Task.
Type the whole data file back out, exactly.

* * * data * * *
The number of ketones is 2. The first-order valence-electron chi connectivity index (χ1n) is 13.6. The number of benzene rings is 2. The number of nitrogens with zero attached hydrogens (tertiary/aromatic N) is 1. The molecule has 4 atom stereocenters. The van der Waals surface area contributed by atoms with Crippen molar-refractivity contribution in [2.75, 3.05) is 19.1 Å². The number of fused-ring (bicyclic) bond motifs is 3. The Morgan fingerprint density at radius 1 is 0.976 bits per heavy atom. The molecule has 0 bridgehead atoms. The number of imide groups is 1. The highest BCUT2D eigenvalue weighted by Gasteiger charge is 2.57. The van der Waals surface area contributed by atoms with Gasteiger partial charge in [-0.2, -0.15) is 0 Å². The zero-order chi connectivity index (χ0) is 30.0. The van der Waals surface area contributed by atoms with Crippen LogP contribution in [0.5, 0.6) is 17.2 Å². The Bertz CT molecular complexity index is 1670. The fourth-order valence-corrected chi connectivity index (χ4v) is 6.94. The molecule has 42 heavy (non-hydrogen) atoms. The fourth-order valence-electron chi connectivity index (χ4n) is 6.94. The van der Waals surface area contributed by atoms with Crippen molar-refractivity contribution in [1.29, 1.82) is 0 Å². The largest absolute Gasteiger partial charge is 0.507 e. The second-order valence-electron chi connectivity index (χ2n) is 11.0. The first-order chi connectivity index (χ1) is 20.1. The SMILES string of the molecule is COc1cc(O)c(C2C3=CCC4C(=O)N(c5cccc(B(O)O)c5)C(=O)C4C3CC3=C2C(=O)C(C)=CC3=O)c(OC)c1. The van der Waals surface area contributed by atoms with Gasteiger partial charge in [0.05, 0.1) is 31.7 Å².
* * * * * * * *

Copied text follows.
The number of ketones is 2. The first-order valence-electron chi connectivity index (χ1n) is 13.6. The number of benzene rings is 2. The number of nitrogens with zero attached hydrogens (tertiary/aromatic N) is 1. The molecule has 4 atom stereocenters. The van der Waals surface area contributed by atoms with Crippen molar-refractivity contribution in [2.75, 3.05) is 19.1 Å². The number of fused-ring (bicyclic) bond motifs is 3. The Morgan fingerprint density at radius 1 is 0.976 bits per heavy atom. The molecule has 0 bridgehead atoms. The number of imide groups is 1. The highest BCUT2D eigenvalue weighted by Gasteiger charge is 2.57. The van der Waals surface area contributed by atoms with Gasteiger partial charge in [-0.2, -0.15) is 0 Å². The zero-order chi connectivity index (χ0) is 30.0. The van der Waals surface area contributed by atoms with Crippen LogP contribution in [0.5, 0.6) is 17.2 Å². The Bertz CT molecular complexity index is 1670. The fourth-order valence-corrected chi connectivity index (χ4v) is 6.94. The molecule has 42 heavy (non-hydrogen) atoms. The fourth-order valence-electron chi connectivity index (χ4n) is 6.94. The van der Waals surface area contributed by atoms with Crippen molar-refractivity contribution in [1.29, 1.82) is 0 Å². The largest absolute Gasteiger partial charge is 0.507 e. The second-order valence-electron chi connectivity index (χ2n) is 11.0. The first-order chi connectivity index (χ1) is 20.1. The SMILES string of the molecule is COc1cc(O)c(C2C3=CCC4C(=O)N(c5cccc(B(O)O)c5)C(=O)C4C3CC3=C2C(=O)C(C)=CC3=O)c(OC)c1. The van der Waals surface area contributed by atoms with Gasteiger partial charge in [0.05, 0.1) is 31.7 Å².